It has been revealed that two trans anarchists ran a secret underground surgical clinic for transgender people in an old tractor barn near Olympia, Wash.
Eilis Ni Fhlannagain, a former anarchist protest medic and software developer, told The Independent that the underground surgical clinic, which ran from 2002 to 2004, was created to provide trans folks with "life saving" healthcare during an era where they faced discrimination from the medical community, and surgeries were limited.
Drawing inspiration from underground abortion clinics, Fhlannagain would perform castrations on clients with an autoclave and a cauterization machine purchased on eBay.
"No one was going to take care of us. We had to take care of ourselves," Fhlannagain told The Independent.
"We wanted to make sure that folks would never get a bill in their old name – simple things like that. They would be able to wake up and be surrounded by trans folks who knew how to take care of them, how to treat them. Never have to worry about getting misgendered. Never have to worry about 'what's your real name?' Never have to worry about any of that," Fhlannagain explained.
Fhlannagain solicited help from doctor friend "Willow" who Fhlannagain convinced to perform an orchiectomy – the removal testicles – in a reclining chair in Fhlannagain's adopted trans mother's living room in the 1990s.
Willow performed the surgery while using pages from a medical textbook as a guide, according to The Independent.
However, the procedure failed to go smoothly and Fhlannagain was rushed to the hospital hours later, needing antibiotics to treat the infection.
But that didn't stop Fhlannagain from convincing Willow to start the clinic when they both coincidentally found themselves living in Washington state, the outlet reports.
"We're not going to ask for permission for something that we should be able to just do," Fhlannagain explained. "It's my f*ck*ng body. If I want to go get my ears pierced, no one's going to say, 'oh, you can't do that, you need two letters from psychiatrists'."
The clinic aimed to provide a safe space for transgender people and never charged more than $500 for a procedure that usually cost thousands. The clinic was even inspected and approved by Washington state health officials, according to The Independent.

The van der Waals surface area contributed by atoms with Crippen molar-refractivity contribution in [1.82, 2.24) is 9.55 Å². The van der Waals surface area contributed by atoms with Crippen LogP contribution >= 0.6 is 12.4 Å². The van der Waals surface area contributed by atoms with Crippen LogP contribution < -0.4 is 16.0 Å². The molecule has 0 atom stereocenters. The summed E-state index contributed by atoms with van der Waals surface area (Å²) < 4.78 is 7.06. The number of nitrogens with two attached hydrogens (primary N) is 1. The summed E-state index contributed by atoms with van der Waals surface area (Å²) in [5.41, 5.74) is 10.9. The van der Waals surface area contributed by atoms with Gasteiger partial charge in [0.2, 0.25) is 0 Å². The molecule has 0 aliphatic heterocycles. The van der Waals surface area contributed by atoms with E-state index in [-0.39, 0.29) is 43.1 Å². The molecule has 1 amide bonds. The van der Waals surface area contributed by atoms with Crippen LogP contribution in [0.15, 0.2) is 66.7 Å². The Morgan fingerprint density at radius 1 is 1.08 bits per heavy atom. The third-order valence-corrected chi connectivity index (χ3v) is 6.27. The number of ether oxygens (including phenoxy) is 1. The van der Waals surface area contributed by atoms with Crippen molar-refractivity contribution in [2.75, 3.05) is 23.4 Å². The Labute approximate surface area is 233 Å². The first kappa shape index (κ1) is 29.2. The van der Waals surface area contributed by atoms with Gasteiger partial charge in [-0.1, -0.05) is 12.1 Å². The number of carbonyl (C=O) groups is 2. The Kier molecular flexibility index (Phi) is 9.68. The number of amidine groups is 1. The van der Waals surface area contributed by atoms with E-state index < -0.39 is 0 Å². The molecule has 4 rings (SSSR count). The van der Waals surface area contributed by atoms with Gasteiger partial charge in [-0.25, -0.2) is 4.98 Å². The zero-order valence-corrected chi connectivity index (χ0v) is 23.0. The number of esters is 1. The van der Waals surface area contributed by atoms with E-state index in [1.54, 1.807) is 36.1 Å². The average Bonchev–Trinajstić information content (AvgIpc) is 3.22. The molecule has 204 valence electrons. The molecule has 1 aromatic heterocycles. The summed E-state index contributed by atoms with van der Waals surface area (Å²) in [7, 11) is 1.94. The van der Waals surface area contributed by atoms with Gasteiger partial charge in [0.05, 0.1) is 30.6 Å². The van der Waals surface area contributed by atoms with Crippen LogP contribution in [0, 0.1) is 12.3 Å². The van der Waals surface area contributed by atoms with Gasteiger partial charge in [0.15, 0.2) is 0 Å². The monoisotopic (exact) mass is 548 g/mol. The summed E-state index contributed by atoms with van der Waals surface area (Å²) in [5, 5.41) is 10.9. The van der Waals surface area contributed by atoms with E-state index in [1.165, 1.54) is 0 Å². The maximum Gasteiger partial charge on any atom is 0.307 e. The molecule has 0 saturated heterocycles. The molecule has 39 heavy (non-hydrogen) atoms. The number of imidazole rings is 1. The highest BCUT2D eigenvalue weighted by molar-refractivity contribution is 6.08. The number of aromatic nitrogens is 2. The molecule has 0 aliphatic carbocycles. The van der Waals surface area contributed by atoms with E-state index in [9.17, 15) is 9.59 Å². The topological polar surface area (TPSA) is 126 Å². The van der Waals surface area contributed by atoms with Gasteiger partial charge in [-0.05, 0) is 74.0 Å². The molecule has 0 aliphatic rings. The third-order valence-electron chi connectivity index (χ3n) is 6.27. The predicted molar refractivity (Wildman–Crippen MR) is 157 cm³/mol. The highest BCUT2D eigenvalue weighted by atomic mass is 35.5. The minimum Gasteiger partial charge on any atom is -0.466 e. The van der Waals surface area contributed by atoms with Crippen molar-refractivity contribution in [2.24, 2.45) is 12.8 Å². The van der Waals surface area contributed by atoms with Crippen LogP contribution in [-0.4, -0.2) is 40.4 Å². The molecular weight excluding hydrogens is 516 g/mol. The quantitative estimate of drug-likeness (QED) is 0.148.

"What's a doctor's clinic?" asked Fhlannagain. "A doctor's clinic is a clean room that's up to a certain standard, with clean instrumentation that's up to a certain standard, that has records up to a certain standard, drug supplies and how it's stored up to a certain standard, and a licensed doctor and all your taxes and your business stuff up to a certain standard."
"We just met those standards, and the standards are not difficult to meet... we've just grown up with western medicine and basically surrendered ourselves to their whims," Fhlannagain explained.
The clinic ultimately treated 14-16 patients in room inside the tractor barn that was roughly be eight by twelve feet.
Unable afford medical malpractice insurance and a business license, and not being able to possess opiates or narcotics, Fhlannagain said there were no reported infections or complications.
Fhlannagain told The Independent that Fhlannagain is proud of the work the "life-saving" work the two did for the transgender community.
"I don't regret helping a bunch of girls that wouldn't have been helped." But the clinic did not last long. In 2006, Willow's residency ended, taking her out of the Pacific Northwest, while Fhlannagain herself was burned out."Trans healthcare is a drag," she said.
"I f*cking hate doing trans healthcare. I'd never do it again. It's one of the most rewarding things and one of the worst things that I ever had to do. Part of that is that you were seeing folks at their most vulnerable. And trans girls? A lot of the time we don't do vulnerable real well. Because if you do vulnerable a lot, you don't last long. Anyone who does trans healthcare, God bless 'em. God bless 'em," Fhlannagain added.
Fhlannagain declined to reveal Willow's real name because Willow now works as an abortionist and allegedly faces threats of violence, Fhlannagain told the outlet. Fhlannagain hung up her anarchist boots and now lives in Ireland.